picking ore.

These men, excepting from accidents, are healthy, and appear
cheerful. Their bodies are not very muscular. They rarely eat meat
once a week, and never oftener, and then only the hard dry charqui.
Although with a knowledge that the labour was voluntary, it was
nevertheless quite revolting to see the state in which they reached
the mouth of the mine; their bodies bent forward, leaning with
their arms on the steps, their legs bowed, their muscles quivering,
the perspiration streaming from their faces over their breasts,
their nostrils distended, the corners of their mouth forcibly drawn
back, and the expulsion of their breath most laborious. Each time
they draw their breath they utter an articulate cry of "ay-ay,"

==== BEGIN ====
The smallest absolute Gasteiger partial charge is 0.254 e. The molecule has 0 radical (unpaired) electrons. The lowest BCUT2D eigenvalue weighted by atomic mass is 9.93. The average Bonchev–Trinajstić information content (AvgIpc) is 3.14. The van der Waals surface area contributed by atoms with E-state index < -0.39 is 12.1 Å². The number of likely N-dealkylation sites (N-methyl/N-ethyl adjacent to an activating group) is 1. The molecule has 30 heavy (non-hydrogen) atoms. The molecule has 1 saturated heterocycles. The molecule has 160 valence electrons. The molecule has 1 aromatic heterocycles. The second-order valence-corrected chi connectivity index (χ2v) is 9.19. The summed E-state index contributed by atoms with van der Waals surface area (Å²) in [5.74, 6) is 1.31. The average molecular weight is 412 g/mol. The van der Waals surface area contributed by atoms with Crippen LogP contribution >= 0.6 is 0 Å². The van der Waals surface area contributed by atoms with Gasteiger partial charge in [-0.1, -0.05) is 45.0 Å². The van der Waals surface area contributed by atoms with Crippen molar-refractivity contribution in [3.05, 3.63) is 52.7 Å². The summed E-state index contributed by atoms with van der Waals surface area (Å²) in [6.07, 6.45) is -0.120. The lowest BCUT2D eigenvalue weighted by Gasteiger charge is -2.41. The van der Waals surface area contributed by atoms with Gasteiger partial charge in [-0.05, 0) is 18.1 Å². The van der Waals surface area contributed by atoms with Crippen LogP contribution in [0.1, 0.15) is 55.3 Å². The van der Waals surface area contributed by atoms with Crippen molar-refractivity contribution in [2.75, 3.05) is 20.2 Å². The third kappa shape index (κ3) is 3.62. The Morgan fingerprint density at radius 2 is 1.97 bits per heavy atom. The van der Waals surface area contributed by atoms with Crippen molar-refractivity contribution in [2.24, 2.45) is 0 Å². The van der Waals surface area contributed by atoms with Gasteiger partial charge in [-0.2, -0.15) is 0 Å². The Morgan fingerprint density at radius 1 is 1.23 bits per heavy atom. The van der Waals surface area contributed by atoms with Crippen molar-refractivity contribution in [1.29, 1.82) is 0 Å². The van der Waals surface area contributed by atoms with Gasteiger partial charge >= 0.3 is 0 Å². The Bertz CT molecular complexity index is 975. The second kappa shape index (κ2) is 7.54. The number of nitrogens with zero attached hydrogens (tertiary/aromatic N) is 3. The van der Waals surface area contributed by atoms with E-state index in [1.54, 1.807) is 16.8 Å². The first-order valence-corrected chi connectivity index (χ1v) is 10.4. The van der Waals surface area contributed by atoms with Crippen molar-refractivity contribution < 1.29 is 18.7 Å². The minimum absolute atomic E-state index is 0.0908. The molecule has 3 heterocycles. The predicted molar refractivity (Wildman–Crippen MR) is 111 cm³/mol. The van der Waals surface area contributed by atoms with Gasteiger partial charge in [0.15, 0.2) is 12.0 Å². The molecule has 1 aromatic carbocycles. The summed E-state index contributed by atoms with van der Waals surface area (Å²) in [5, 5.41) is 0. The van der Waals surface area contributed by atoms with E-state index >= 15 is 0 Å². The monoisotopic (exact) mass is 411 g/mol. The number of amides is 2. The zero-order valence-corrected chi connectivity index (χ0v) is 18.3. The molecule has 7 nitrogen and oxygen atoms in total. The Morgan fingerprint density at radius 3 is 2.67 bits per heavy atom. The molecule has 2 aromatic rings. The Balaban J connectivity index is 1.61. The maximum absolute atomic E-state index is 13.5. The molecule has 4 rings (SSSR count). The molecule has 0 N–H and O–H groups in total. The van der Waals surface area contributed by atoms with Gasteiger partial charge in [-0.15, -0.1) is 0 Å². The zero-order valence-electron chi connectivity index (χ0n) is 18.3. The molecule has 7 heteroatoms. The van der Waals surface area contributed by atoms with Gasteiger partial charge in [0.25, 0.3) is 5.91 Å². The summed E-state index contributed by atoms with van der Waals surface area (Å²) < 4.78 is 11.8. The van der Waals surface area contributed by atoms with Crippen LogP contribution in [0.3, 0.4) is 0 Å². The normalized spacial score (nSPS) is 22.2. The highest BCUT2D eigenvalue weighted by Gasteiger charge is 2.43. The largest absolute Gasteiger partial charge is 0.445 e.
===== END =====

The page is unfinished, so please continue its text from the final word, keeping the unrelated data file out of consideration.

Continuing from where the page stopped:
which ends in a sound rising from deep in the chest, but shrill
like the note of a fife. After staggering to the pile of ore, they
emptied the "carpacho;" in two or three seconds recovering their
breath, they wiped the sweat from their brows, and apparently quite
fresh descended the mine again at a quick pace. This appears to me
a wonderful instance of the amount of labour which habit, for it
can be nothing else, will enable a man to endure.

In the evening, talking with the mayor-domo of these mines about
the number of foreigners now scattered over the whole country, he
told me that, though quite a young man, he remembers when he was a
boy at school at Coquimbo, a holiday being given to see the captain
of an English ship, who was brought to the city to speak to the